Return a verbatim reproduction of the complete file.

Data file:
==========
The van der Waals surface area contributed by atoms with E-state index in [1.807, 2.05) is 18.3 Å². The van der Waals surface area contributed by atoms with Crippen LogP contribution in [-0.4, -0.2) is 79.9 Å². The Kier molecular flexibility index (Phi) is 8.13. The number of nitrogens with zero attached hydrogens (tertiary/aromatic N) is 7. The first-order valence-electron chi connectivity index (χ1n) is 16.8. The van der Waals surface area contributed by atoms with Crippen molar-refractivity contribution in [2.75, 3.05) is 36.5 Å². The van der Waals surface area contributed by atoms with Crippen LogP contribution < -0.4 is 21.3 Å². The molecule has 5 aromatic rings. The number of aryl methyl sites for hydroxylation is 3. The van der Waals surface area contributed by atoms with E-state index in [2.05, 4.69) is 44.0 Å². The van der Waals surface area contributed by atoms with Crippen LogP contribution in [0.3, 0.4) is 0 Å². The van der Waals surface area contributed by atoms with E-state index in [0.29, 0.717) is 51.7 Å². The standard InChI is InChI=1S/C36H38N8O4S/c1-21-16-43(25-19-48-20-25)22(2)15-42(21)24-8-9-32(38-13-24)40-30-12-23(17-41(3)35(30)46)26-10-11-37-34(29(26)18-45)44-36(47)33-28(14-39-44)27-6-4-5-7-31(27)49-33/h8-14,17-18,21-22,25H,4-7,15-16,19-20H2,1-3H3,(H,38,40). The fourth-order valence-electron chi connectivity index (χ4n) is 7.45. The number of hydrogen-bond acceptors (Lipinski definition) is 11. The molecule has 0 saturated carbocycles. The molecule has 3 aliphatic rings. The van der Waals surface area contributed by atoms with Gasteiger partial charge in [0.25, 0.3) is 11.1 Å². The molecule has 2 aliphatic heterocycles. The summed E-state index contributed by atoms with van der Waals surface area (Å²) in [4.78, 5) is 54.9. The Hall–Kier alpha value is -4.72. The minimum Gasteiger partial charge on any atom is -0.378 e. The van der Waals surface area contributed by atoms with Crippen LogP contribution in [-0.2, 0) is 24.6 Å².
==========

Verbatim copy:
The van der Waals surface area contributed by atoms with E-state index in [1.807, 2.05) is 18.3 Å². The van der Waals surface area contributed by atoms with Crippen LogP contribution in [-0.4, -0.2) is 79.9 Å². The Kier molecular flexibility index (Phi) is 8.13. The number of nitrogens with zero attached hydrogens (tertiary/aromatic N) is 7. The first-order valence-electron chi connectivity index (χ1n) is 16.8. The van der Waals surface area contributed by atoms with Crippen molar-refractivity contribution in [2.75, 3.05) is 36.5 Å². The van der Waals surface area contributed by atoms with Crippen LogP contribution < -0.4 is 21.3 Å². The molecule has 5 aromatic rings. The number of aryl methyl sites for hydroxylation is 3. The van der Waals surface area contributed by atoms with E-state index in [2.05, 4.69) is 44.0 Å². The van der Waals surface area contributed by atoms with Crippen LogP contribution in [0.3, 0.4) is 0 Å². The van der Waals surface area contributed by atoms with E-state index in [0.29, 0.717) is 51.7 Å². The standard InChI is InChI=1S/C36H38N8O4S/c1-21-16-43(25-19-48-20-25)22(2)15-42(21)24-8-9-32(38-13-24)40-30-12-23(17-41(3)35(30)46)26-10-11-37-34(29(26)18-45)44-36(47)33-28(14-39-44)27-6-4-5-7-31(27)49-33/h8-14,17-18,21-22,25H,4-7,15-16,19-20H2,1-3H3,(H,38,40). The fourth-order valence-electron chi connectivity index (χ4n) is 7.45. The number of hydrogen-bond acceptors (Lipinski definition) is 11. The molecule has 0 saturated carbocycles. The molecule has 3 aliphatic rings. The van der Waals surface area contributed by atoms with Gasteiger partial charge in [0.25, 0.3) is 11.1 Å². The molecule has 2 aliphatic heterocycles. The summed E-state index contributed by atoms with van der Waals surface area (Å²) in [4.78, 5) is 54.9. The Hall–Kier alpha value is -4.72. The minimum Gasteiger partial charge on any atom is -0.378 e. The van der Waals surface area contributed by atoms with Crippen LogP contribution in [-0.2, 0) is 24.6 Å².